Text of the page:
Like Romeo and Juliet, Edmund Rostand’s enduring 1897 story of Cyrano de Begerac (loosely inspired by playwright/novelist Savinien de Cyrano de Bergerac) is an oft repeated/reinterpreted tale. The story has been made into operas, ballets, and film.
Brilliant at all he does but disfigured by an enormous nose, otherwise flamboyant Cyrano is deeply in love with beautiful Roxanne, a woman (friend) with whom he assumes he doesn’t have a chance. When she fixes on handsome Christian from afar, Cyrano finds himself writing poetic love letters for the inarticulate soldier and, pouring out his own heart, winning the lady’s – for a lesser man. Her increasing adoration is (illusory) respite.
Despite Cyrano’s best efforts, Christian dies at war. Roxanne retreats to a convent where the secretly ill, poverty stricken Cyrano (she’s oblivious) visits her weekly until his death. Twice bereft, she learns the truth only then.
Peter Dinklage is marvelous. When the character’s nose is mentioned in dialogue, he pauses just a second before saying the word “nose” so we equate diminutive height as his handicap. The famous tit-for-tat (insult for insult) speeches have been cut to avoid making further changes. From the moment the actor enters preceded by that deep, resonant voice, powerful, focused presence rivets.
This is the romantic, swashbuckling, sympathetic hero made wretched by unrequited love. We believe every minute. Each small wince, withheld speech, and outright lie is palpably agonizing. Despite being accustomed to cameras capturing close-up emotion, Dinklage keeps reaction nuanced. His whole body is in tune with the moment. That the actor can sing only passably is frankly irrelevant. Oh, to see him play Shakespeare!
Also worth watching are Ben Kingsley look-alike Ritchie Coster as another of Roxanne’s suitors, Count De Guiche, Nehal Joshi’s baker/poet Ragueneau, Grace McLean as Marie/Mother Marthe, and the company. Movement/ choreography by Jeff and Rick Kuperman is clever, compelling and beautifully executed.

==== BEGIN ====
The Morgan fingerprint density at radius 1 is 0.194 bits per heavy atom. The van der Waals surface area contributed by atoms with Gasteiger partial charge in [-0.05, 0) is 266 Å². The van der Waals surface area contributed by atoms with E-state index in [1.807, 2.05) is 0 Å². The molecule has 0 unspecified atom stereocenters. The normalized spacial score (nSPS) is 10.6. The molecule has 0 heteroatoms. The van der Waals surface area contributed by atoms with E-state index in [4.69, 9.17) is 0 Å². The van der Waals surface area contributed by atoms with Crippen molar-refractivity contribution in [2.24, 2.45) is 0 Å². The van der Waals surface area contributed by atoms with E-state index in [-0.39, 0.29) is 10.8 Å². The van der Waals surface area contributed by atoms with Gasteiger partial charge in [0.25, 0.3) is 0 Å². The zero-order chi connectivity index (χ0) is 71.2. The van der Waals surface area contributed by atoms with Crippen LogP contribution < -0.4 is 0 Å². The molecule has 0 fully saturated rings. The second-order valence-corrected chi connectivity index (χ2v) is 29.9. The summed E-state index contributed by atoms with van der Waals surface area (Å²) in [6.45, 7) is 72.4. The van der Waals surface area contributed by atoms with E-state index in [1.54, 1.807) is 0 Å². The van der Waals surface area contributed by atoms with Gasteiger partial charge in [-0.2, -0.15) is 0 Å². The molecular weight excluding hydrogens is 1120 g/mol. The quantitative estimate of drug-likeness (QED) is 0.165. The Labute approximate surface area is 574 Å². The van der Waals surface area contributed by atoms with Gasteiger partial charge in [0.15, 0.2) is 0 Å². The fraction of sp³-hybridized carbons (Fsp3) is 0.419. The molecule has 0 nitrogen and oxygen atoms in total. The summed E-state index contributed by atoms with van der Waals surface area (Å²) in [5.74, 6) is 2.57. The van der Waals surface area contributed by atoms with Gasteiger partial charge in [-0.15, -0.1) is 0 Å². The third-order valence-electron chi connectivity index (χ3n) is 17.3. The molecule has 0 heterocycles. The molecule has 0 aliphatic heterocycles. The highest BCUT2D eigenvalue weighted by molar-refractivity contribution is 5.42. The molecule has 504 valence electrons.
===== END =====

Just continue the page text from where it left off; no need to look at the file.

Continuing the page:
Jasmine Cephas Jones’s Roxanne is graceless. The performer has an abrasive pop voice and is not for a moment credible as inspiring or inspired. Played by Blake Jenner, Christian is believably shallow, but surface depiction doesn’t benefit the piece. The purported lovers inappropriately seem as if they’re in a contemporary situation. Christian’s exclaiming “Wha-hut?!” is extremely regrettable.
Except for a few too-modern phrases, Erica Schmidt’s adaptation works well. The arc of the story remains, as do pivotal scenes. Mimed vignettes (sometimes synchronized) featuring bakers (Cyrano meets Roxanne in the back room of Ragueneau’s bakery) and nuns are splendid as is Schmidt’s vivid manifestation of war. If only her young leads fit the production.
Curiously, incidental music is evocative while song music is weak. Mostly prose, lyrics are unlyrical and rarely illuminating. Only a number about loved ones left behind stands out.
Scenic design by Christine Jones and Amy Rubin serves the production with skill and imagination.
Tom Broecker’s costume design suits every character except Roxanne, whose apparel is thoroughly unflattering.
Jeff Croiter (lighting) and Dan Moses Schreier (sound) create an affecting battlefield.
Photos by Monique Carboni
Opening: Josh A. Dawson, Ritchie Coster, Grace McLean, Peter Dinklage, Blake Jenner and Jasmine Cephas Jones
The New Group presents
Adapted by Erica Schmidt
Music- Aaron Dessner/Bryce Dessner
Lyrics-Matt Berninger/Carin Besser
Directed by Erica Schmidt
Daryl Roth Theatre